Antidote concerns with new strains of fentanyl in B.C.
British Columbia’s overdose crisis could soon become even worse due to new strains of fentanyl that are resistant to the medication paramedics use to save lives.
The province’s chief medical officer is warning that dozens of new types of illicit street drugs are being manufactured that are resistant to naloxone, also known as Narcan, an antidote used by first responders to block the effects of opioids after an overdose.
Dr. Perry Kendall told CTV News that medical professionals don’t have the technology to keep up with the volume of new designer drugs flooding the market.
“We do see that the chemists are making a whole range of these analogues and tweaking them and we really don't have any experience with them in an illegal drug supply,” said Kendall. “So a new drug comes in and it's a white powder, people really don't know what's in it -- they're lab rats in a way.”
Kendall said he knows of at least 40 different fentanyl analogues created to intensify or prolong a user’s high but are difficult to detect with standard drug tests.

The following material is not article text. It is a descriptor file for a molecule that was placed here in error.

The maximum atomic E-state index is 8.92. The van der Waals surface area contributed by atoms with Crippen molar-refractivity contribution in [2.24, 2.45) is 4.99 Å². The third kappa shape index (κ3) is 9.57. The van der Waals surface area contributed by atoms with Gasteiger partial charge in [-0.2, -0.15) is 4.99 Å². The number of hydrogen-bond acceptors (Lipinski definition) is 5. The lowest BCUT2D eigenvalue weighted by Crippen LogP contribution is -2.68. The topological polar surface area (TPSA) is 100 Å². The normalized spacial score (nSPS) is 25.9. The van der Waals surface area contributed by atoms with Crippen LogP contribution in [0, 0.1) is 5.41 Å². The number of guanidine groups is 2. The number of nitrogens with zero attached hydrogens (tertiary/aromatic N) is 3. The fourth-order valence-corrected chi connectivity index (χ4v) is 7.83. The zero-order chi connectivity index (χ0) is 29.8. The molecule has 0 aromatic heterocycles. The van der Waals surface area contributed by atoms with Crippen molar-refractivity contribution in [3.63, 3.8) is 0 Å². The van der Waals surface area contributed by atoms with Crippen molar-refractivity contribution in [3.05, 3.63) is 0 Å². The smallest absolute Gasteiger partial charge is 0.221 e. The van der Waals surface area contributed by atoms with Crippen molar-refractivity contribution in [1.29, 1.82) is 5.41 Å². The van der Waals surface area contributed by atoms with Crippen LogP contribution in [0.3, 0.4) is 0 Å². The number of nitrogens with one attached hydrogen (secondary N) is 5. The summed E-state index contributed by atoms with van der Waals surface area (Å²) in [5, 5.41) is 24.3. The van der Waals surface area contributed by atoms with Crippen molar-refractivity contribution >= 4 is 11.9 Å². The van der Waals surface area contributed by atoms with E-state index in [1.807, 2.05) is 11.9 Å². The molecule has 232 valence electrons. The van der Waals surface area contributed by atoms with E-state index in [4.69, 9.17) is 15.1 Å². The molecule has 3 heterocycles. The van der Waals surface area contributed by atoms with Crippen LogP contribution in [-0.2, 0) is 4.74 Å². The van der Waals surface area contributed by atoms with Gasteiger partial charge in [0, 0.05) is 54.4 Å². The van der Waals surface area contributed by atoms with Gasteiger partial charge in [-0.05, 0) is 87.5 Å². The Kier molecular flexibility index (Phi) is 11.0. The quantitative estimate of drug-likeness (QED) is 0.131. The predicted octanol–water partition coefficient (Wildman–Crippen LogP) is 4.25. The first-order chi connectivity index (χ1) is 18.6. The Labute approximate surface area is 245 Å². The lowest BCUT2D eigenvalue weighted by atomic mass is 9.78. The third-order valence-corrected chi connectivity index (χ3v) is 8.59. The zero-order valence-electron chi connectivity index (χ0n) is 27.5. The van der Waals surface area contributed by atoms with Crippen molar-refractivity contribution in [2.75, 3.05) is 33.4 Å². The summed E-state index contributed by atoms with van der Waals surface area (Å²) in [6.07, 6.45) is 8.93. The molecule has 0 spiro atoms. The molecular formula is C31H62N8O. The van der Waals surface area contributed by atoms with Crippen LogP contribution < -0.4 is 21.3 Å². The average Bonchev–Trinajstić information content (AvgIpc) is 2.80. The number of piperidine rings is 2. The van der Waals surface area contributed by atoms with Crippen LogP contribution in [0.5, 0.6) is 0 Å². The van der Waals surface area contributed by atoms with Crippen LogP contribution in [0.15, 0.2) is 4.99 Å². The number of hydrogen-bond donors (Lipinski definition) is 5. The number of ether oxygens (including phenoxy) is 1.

He suspects acryl fentanyl may be one of those analogues. That version of fentanyl promises a longer high and has started emerging in the United States, raising concerns because it’s highly resistant to the Narcan antidote.
“We know already in B.C. we have overdoses with different drugs that require multiple vials of naloxone to bring somebody back,” said Kendall.
Sarah Blyth, who works with the Overdose Prevention Society in Vancouver’s drug-ridden Downtown Eastside, said she knows of several overdoses where naloxone failed to help. They’ve often assumed it’s other illicit drugs like W-18 that are similarly tough to counter with naloxone.
“We normally have oxygen and then Narcan and if that's not working, then we're on the phone to 911 and an ambulance is coming,” said Blyth. "It is a scary time, it's definitely a scary time, and we feel it here."
She pointed out that casual drug users, particularly inexperienced ones, are as much at risk as hardcore addicts.
“Young people, especially teenagers, they're out at a party, there's peer pressure -- you know 'take this pill, I'm going to take this pill' and you end up with dead teenagers.”
The U.S. Drug Enforcement Agency says it has discovered acryl fentanyl in a number of different states.
"It is a constant fight with the drugs that are coming across the border," said DEA spokesperson Michael Bulgrin.
Last Thursday (April 27), BC Emergency Health Services responded to a total 109 suspected overdoses around the province, with 71 reported within the Metro Vancouver area. The day before broke a provincial record with 130 overdose calls.
Roughly half of all fatal overdoses involve people who are using alone.
With files from CTV Vancouver's Penny Daflos